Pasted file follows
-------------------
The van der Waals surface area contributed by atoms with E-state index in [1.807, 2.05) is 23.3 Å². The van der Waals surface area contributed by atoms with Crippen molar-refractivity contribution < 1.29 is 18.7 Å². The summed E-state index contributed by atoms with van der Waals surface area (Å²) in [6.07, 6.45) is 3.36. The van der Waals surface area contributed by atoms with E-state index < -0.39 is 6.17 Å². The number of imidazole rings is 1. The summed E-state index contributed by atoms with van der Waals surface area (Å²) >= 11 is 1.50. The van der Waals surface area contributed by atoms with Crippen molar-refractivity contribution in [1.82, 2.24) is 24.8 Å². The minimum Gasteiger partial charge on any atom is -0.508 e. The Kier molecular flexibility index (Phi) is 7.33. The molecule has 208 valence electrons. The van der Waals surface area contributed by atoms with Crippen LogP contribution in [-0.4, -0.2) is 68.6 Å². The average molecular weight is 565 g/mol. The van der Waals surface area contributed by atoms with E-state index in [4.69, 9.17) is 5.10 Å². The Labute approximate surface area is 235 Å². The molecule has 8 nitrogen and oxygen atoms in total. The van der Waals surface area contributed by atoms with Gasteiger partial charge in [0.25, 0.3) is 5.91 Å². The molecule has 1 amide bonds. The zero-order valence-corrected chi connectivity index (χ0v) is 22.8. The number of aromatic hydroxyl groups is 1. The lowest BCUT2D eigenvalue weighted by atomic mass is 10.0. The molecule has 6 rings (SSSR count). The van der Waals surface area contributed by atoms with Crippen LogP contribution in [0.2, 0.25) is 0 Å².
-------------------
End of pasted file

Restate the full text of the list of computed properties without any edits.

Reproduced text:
The van der Waals surface area contributed by atoms with E-state index in [1.807, 2.05) is 23.3 Å². The van der Waals surface area contributed by atoms with Crippen molar-refractivity contribution < 1.29 is 18.7 Å². The summed E-state index contributed by atoms with van der Waals surface area (Å²) in [6.07, 6.45) is 3.36. The van der Waals surface area contributed by atoms with E-state index < -0.39 is 6.17 Å². The number of imidazole rings is 1. The summed E-state index contributed by atoms with van der Waals surface area (Å²) >= 11 is 1.50. The van der Waals surface area contributed by atoms with Crippen molar-refractivity contribution in [1.82, 2.24) is 24.8 Å². The minimum Gasteiger partial charge on any atom is -0.508 e. The Kier molecular flexibility index (Phi) is 7.33. The molecule has 208 valence electrons. The van der Waals surface area contributed by atoms with Crippen LogP contribution in [-0.4, -0.2) is 68.6 Å². The average molecular weight is 565 g/mol. The van der Waals surface area contributed by atoms with E-state index in [4.69, 9.17) is 5.10 Å². The Labute approximate surface area is 235 Å². The molecule has 8 nitrogen and oxygen atoms in total. The van der Waals surface area contributed by atoms with Gasteiger partial charge in [0.25, 0.3) is 5.91 Å². The molecule has 1 amide bonds. The zero-order valence-corrected chi connectivity index (χ0v) is 22.8. The number of aromatic hydroxyl groups is 1. The lowest BCUT2D eigenvalue weighted by atomic mass is 10.0. The molecule has 6 rings (SSSR count). The van der Waals surface area contributed by atoms with Crippen LogP contribution in [0.2, 0.25) is 0 Å².